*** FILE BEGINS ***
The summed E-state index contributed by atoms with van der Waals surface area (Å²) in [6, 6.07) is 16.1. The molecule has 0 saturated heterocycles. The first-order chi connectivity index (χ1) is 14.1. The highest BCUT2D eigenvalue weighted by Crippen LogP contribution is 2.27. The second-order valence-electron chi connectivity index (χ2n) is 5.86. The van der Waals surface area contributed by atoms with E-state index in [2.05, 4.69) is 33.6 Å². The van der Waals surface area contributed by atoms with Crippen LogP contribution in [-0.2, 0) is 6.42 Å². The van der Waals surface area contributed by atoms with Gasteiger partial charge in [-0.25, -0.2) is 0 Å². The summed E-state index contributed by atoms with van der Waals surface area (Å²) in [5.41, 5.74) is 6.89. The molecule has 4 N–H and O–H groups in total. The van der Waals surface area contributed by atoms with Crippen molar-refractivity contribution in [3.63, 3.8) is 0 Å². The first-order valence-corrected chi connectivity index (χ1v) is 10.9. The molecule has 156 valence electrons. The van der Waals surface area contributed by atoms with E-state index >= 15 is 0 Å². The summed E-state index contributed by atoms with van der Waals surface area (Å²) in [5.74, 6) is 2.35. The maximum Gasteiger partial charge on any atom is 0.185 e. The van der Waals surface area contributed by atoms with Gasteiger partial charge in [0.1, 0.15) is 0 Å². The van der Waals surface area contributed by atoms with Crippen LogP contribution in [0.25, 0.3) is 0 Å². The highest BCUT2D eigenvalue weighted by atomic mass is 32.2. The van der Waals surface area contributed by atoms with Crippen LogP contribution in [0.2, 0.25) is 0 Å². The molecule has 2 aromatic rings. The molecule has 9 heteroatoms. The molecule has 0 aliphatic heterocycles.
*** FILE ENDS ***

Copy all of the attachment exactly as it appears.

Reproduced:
The summed E-state index contributed by atoms with van der Waals surface area (Å²) in [6, 6.07) is 16.1. The molecule has 0 saturated heterocycles. The first-order chi connectivity index (χ1) is 14.1. The highest BCUT2D eigenvalue weighted by Crippen LogP contribution is 2.27. The second-order valence-electron chi connectivity index (χ2n) is 5.86. The van der Waals surface area contributed by atoms with E-state index in [2.05, 4.69) is 33.6 Å². The van der Waals surface area contributed by atoms with Crippen LogP contribution in [-0.2, 0) is 6.42 Å². The van der Waals surface area contributed by atoms with Gasteiger partial charge in [-0.25, -0.2) is 0 Å². The summed E-state index contributed by atoms with van der Waals surface area (Å²) in [5.41, 5.74) is 6.89. The molecule has 4 N–H and O–H groups in total. The van der Waals surface area contributed by atoms with Crippen molar-refractivity contribution in [3.63, 3.8) is 0 Å². The first-order valence-corrected chi connectivity index (χ1v) is 10.9. The molecule has 156 valence electrons. The van der Waals surface area contributed by atoms with E-state index >= 15 is 0 Å². The summed E-state index contributed by atoms with van der Waals surface area (Å²) in [5.74, 6) is 2.35. The maximum Gasteiger partial charge on any atom is 0.185 e. The van der Waals surface area contributed by atoms with Gasteiger partial charge in [0.1, 0.15) is 0 Å². The van der Waals surface area contributed by atoms with Crippen LogP contribution in [0.25, 0.3) is 0 Å². The highest BCUT2D eigenvalue weighted by atomic mass is 32.2. The van der Waals surface area contributed by atoms with Crippen LogP contribution in [0.2, 0.25) is 0 Å². The molecule has 2 aromatic rings. The molecule has 9 heteroatoms. The molecule has 0 aliphatic heterocycles.